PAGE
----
"Here's the question: Were the bishops offering appropriate moral guidance based on Catholic dogma? Or did they cross a line either from a theological or constitutional perspective? Should clergy offer such specific guidance on issues of political importance that clearly benefit a particular candidate or political party?"


You can read the answers and replies here.


I invite your replies here or at the DMN site.

Tuesday, October 21, 2008

Out of Bounds, Out of Line, and Out of Control

Colin Powell endorsed Obama this past Sunday. Secretary Powell gave a cogent, reasoned, intelligent rationale for giving the Illinois Senator his support. When asked his reaction to possible criticism that he was endorsing Obama because he was African-American, he wisely and rightly said, that if he was going to do that, he could have endorsed Obama months ago.

Suddenly, Powell's credidibility regarding his support of the Illinois senator, is called into question, because they share the same skin color. Washington Post columnist George Will said Sunday:

"Some impact. And I think this adds to my calculation -- this is very hard to measure -- but it seems to me if we had the tools to measure we'd find that Barack Obama gets two votes because he's black for every one he loses because he's black because so much of this country is so eager, a: to feel good about itself by doing this, but more than that to put 'paid' to the whole Al Sharpton/Jessee Jackson game of political rhetoric."

And Rush Limbaugh vociferously denounced the endorsement as being, '...totally about race...'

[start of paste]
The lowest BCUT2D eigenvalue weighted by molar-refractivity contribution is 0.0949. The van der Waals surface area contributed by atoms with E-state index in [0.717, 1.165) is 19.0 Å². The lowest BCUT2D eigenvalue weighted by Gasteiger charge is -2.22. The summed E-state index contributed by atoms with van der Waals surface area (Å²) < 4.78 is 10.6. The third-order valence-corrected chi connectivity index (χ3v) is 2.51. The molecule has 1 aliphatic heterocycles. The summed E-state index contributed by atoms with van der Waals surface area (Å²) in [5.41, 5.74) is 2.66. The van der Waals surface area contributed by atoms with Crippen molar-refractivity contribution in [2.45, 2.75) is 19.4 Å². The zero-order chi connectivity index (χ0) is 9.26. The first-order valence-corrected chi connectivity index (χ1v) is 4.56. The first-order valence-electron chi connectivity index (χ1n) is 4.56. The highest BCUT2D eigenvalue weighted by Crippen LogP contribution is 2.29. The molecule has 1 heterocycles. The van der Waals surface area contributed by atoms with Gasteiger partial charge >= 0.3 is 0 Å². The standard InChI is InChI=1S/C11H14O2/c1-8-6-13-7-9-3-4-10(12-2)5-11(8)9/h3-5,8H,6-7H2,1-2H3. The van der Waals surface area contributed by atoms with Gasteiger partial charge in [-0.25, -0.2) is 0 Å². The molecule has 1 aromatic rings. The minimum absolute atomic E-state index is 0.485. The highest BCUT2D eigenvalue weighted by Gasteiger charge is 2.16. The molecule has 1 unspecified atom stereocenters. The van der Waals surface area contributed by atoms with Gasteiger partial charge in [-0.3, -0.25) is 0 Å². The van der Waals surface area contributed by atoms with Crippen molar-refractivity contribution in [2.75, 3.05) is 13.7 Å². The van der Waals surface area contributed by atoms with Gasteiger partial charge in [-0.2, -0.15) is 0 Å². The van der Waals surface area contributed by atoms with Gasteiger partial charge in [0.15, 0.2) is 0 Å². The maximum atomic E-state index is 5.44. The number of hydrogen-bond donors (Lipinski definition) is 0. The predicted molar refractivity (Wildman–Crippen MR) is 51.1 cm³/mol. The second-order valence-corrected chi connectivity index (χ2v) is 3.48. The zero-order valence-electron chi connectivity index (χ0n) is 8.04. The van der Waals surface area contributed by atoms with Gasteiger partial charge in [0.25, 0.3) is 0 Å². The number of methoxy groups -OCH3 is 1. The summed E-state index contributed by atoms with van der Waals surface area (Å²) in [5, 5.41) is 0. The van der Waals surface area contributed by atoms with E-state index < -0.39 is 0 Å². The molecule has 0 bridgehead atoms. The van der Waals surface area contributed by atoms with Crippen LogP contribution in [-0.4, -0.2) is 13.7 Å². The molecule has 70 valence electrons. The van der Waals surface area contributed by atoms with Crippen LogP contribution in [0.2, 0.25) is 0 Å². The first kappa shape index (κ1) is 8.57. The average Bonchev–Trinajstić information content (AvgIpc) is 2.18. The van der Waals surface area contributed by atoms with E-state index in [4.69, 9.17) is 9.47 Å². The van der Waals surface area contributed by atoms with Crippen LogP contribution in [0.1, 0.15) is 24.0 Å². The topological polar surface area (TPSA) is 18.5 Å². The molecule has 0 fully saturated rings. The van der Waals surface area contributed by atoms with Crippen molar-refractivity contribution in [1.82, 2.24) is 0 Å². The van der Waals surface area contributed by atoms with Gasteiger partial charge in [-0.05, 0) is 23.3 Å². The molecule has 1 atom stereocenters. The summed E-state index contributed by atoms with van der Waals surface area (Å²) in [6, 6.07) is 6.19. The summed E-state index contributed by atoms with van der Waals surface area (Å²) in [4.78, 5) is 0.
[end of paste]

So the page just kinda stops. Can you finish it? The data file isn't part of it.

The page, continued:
Powell, and really the rest of America should demand more from our political gamesmanship than this. Here is the suggestion that a man whose independent frame of mind, leadership and courage has been held up before the country as laudatory - suddenly having his judgement lampooned because he hasn't toed the party line. "The reasoning he provided can't be legitimate! It must be about race!"

It has been forgotten, conveniently, that Powell has been a black Republican for a long time. He could have endorsed Alan Keyes if color was essential to his political considerations. He could have run for the office himself, if he wanted to and crossed that threshold and arguably won.

Powell carried the water for the White House in making the case before the United Nations at the cost of his reputation. Before that, he persevered enduring segregation and bigotry and rose to the ranks of a four star general. He was this nation's first black National Security Advisor and Secretary of State.

It has since been said, that Powell's endorsement was a sign of 'ingratitude' - a term that suggests that as a black man he was, in someway beholden to the white establishment of the Republican party to support McCain, either publicly or silently. No other Republican supporting McCain has publicly been criticized as 'ungrateful'.

The GOP has called itself the party of the 'big tent'. But the son of William F. Buckley received hate mail and his resignation was enthusiastically by the conservative magazine his father founded because he contributed to another blog his endorsement of Barak Obama. According to Will, it must be because Obama is black. And it is being publicly reported that Republicans are 'hoping for' the Bradley Effect - white people who up until time to vote say they will support Obama, but have an attack of racism in the voting booth.